Into the U.S. on Halloween, 1970
By mom Ella
On Oct. 30, 1970, we headed for Winnipeg into the province of Manitoba to pick up the U.S. visa and continued the road trip to the unknown. On the Canadian border with the U.S., I hesitated and cried that I did not want to go anywhere, because I could still return back to Czechoslovakia until Dec. 31, 1970 before the expiration of the exit visa. However, my husband talked me into it, stating that I should at least try it and that the USA has more people than Canada and that I might like it. The reality was far from it.
We crossed the border at North Dakota on Oct. 31, 1970. I remember that evening driving through towns and villages where we saw kids trick or treating. The kids were also carrying lit lanterns at the time and I felt sorry for my own children because they couldn’t go, that they didn’t have a home and that they didn’t even know what to expect at the next stop.
We drove through the deserted autumn regions of South Dakota, Nebraska, Kansas. When we entered Oklahoma, it was warmer, and cotton was harvested in the fields. That was already the neighboring state to Texas.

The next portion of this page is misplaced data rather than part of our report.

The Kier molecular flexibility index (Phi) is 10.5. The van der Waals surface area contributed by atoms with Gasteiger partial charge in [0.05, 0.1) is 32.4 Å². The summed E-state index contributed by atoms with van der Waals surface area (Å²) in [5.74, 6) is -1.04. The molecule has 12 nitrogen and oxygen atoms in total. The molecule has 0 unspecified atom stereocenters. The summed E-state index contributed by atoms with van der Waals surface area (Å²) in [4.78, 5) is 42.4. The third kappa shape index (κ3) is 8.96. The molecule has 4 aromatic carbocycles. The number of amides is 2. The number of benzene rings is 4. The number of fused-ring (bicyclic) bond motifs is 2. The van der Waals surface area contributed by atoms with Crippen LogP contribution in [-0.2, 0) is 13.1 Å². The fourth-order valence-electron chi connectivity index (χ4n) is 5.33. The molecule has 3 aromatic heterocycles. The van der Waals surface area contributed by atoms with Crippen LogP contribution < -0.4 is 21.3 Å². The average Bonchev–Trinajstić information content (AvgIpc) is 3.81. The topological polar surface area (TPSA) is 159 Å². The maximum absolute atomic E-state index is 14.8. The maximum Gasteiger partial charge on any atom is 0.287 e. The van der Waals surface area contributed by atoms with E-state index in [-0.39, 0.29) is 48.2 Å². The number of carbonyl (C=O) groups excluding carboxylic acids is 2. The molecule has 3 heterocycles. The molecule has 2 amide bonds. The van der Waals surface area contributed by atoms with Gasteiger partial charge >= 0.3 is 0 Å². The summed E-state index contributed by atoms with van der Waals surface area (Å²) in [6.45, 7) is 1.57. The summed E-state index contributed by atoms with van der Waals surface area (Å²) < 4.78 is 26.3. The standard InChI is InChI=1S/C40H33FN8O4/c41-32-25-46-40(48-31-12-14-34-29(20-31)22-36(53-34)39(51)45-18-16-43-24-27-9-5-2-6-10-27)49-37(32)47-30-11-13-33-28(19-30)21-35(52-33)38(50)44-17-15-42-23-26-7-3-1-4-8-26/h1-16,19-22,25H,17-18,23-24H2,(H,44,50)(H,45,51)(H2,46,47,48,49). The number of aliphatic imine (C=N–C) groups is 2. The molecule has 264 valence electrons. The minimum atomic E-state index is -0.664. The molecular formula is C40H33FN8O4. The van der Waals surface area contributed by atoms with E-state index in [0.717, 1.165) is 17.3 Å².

The next day we crossed the border to Texas and watched for Hawkins with the tension and suspense of a cheap action movie. We envisioned a city, but it was a village, so small that we missed it and drove right through it.
At that moment, I knew I was in trouble.
When we turned around, we noticed the sign Hawkins, population 848. At that moment, I realized this was not going to be a place for me. Even back home, I did not like villages and solitary places with only three houses.
In Europe, universities were always located in big cities. We both studied in Brno which is a major city with population of 300,000. Hawkins shocked us.
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